August 5, 2009
It’s raspberry season here in Quebec! While strawberries tend to be my favourite berry, for the two-week period that is raspberry season, raspberries do take top place. Full of juicy sweetness, I can easily eat a whole crate of them (sometimes with a bit of vanilla ice cream, sometimes with a splash of cream, sometimes with nothing at all).
I had frozen a few cups of these in-season fruits, and was looking for a fun and easy dessert to make with them. I finally settled on this recipe, which does call for raspberries and strawberries, but given the success of these cookies, I decided to use just raspberries.
My muffins did not turn out quite like the original. Perhaps because I threw in a few more berries. Perhaps because they had been frozen. Or perhaps because I didn’t use self-raising flour, and instead added some baking powder and salt to my regular flour. But even if they didn’t turn out the same, I’m pretty positive they were just as delicious.
Mine muffins were quite dense, and almost rich in their texture. Definitely not something I’m complaining about, though! They’re not a spongy, cakey muffin, but more like a super-moist and thick muffin, packed with the creamy sweetness of white chocolate and the tartness of raspberries. I really enjoyed both the texture and the flavours…I’m a fan of dense, heavy cakes, and these did not disappoint. Raspberries and white chocolate are a perfect combination, and these can be served as a dessert or as a special breakfast treat.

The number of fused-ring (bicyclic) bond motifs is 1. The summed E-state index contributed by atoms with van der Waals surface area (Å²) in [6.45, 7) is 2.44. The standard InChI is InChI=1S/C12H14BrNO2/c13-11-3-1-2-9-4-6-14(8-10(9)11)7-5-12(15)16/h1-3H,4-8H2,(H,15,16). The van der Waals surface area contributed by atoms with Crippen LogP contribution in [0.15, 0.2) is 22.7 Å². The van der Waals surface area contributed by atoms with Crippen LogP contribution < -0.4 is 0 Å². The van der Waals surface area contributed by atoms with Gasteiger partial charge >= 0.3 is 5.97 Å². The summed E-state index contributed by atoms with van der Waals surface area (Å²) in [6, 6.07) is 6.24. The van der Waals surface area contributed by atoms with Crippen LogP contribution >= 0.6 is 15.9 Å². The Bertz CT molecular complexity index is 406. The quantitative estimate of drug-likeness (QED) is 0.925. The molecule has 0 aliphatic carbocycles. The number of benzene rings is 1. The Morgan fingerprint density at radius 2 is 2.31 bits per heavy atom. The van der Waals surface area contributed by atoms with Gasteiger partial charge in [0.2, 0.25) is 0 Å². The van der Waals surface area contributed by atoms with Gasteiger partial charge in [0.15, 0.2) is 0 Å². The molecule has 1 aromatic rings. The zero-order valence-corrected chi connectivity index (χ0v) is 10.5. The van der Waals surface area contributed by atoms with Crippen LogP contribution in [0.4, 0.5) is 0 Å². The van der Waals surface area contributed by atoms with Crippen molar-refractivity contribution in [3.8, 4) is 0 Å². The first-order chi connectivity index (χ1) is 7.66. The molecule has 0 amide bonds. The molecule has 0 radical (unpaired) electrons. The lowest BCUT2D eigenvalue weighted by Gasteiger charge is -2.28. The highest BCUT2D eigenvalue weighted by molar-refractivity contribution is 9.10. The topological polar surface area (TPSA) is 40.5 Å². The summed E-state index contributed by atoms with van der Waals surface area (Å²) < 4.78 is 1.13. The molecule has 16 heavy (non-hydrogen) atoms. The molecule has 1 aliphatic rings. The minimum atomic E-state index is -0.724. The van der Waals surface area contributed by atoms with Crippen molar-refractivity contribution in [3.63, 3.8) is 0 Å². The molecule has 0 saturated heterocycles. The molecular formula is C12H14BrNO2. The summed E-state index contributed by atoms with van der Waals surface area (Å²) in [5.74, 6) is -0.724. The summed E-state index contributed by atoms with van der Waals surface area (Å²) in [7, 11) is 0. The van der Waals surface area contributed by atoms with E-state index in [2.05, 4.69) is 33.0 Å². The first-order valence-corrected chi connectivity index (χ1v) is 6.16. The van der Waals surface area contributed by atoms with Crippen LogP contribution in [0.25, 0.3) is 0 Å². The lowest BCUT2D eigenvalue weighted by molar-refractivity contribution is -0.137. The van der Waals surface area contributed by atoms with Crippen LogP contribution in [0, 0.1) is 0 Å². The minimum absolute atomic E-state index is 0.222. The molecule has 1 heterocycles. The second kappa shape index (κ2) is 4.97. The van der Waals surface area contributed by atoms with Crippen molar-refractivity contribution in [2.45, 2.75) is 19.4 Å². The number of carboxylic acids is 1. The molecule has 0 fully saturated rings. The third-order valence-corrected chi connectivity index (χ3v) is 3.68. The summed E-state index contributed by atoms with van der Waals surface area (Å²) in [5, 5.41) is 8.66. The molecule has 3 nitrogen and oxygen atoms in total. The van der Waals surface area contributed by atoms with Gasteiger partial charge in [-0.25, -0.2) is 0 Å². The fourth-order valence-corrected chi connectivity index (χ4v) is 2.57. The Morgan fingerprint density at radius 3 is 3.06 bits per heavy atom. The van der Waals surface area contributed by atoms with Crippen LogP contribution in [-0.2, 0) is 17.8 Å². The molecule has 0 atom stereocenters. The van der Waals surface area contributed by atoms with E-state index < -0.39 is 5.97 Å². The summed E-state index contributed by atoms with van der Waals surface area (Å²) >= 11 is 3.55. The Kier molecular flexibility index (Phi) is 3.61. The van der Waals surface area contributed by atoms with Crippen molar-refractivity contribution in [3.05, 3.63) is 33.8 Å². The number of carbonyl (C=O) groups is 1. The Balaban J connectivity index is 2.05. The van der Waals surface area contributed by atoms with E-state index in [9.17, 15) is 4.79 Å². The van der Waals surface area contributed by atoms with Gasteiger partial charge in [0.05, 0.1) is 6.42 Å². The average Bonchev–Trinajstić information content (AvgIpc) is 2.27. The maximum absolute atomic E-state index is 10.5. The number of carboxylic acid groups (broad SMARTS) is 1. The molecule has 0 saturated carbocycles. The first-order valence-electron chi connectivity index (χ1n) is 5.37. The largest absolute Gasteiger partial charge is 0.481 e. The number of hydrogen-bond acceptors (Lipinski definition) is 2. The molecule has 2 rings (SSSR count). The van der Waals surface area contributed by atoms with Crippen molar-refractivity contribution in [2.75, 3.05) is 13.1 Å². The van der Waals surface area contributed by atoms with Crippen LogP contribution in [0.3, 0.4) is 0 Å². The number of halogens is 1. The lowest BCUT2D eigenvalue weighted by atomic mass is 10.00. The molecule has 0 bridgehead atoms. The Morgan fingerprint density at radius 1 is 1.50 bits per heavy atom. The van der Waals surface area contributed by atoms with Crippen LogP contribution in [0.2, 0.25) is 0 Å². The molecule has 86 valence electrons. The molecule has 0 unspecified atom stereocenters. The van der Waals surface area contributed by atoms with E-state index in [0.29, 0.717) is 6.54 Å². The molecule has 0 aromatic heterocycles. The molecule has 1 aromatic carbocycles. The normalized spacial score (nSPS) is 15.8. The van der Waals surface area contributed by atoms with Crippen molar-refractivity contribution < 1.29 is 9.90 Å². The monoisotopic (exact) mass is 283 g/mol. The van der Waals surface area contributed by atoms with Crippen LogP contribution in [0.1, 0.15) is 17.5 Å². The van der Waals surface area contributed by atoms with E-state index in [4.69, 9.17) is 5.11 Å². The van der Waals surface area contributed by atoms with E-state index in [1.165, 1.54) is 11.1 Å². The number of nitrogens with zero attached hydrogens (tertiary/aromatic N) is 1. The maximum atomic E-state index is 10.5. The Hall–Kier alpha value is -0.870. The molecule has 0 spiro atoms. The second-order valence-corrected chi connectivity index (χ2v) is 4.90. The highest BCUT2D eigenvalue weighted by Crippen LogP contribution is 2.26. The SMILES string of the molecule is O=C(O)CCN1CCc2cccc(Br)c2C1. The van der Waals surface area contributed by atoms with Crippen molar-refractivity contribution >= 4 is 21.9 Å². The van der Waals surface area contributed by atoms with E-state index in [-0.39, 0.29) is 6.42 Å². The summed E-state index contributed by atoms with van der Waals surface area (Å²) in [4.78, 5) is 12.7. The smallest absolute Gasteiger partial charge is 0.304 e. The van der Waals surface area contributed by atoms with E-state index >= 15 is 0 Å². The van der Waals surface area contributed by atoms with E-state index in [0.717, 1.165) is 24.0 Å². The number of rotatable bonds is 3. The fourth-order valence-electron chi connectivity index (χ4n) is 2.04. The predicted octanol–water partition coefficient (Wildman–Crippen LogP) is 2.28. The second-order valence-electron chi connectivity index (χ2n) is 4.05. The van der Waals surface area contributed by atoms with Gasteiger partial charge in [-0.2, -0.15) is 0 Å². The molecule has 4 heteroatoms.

2 teaspoons lemon juice
1 cup milk
1/2 cup vegetable oil
2 cups self-raising flour (I didn’t have this, so I used two cups flour and 3 teaspoons baking powder and 1/2 teaspoon salt)
2/3 cups sugar
1 cup white chocolate chips or chunks
1 1/4 cups raspberries (you can use fresh or frozen, but if they’re frozen, don’t thaw them before mixing them in.
1. Preheat oven to 375 degrees F. Line a muffin pan with paper cups.
2. Whisk lemon juice, milk, oil and egg in a medium bowl until well combined.
3. Mix together flour, sugar and white chocolate (and baking powder and salt, if you’re not using self-raising flour) in a large bowl.
4. Add the berries to the dry ingredients and stir gently to combine.
5. Gently stir the wet ingredients into the dry ingredients. Stop stirring once the ingredients are combined. (The original recipe claims the batter should be quite wet. However, mine was not wet, and looked like normal muffin batter).
6. Divide the mixture evenly between the muffins cups. Bake for about 22 minutes, or until the muffin springs back after being lightly touched. No batter should stick to a knife inserted in the middle of the muffin.
Oh, and a new element has been added to montcarte…now you can get yourself a printable recipe version! The link will appear right before the recipe.
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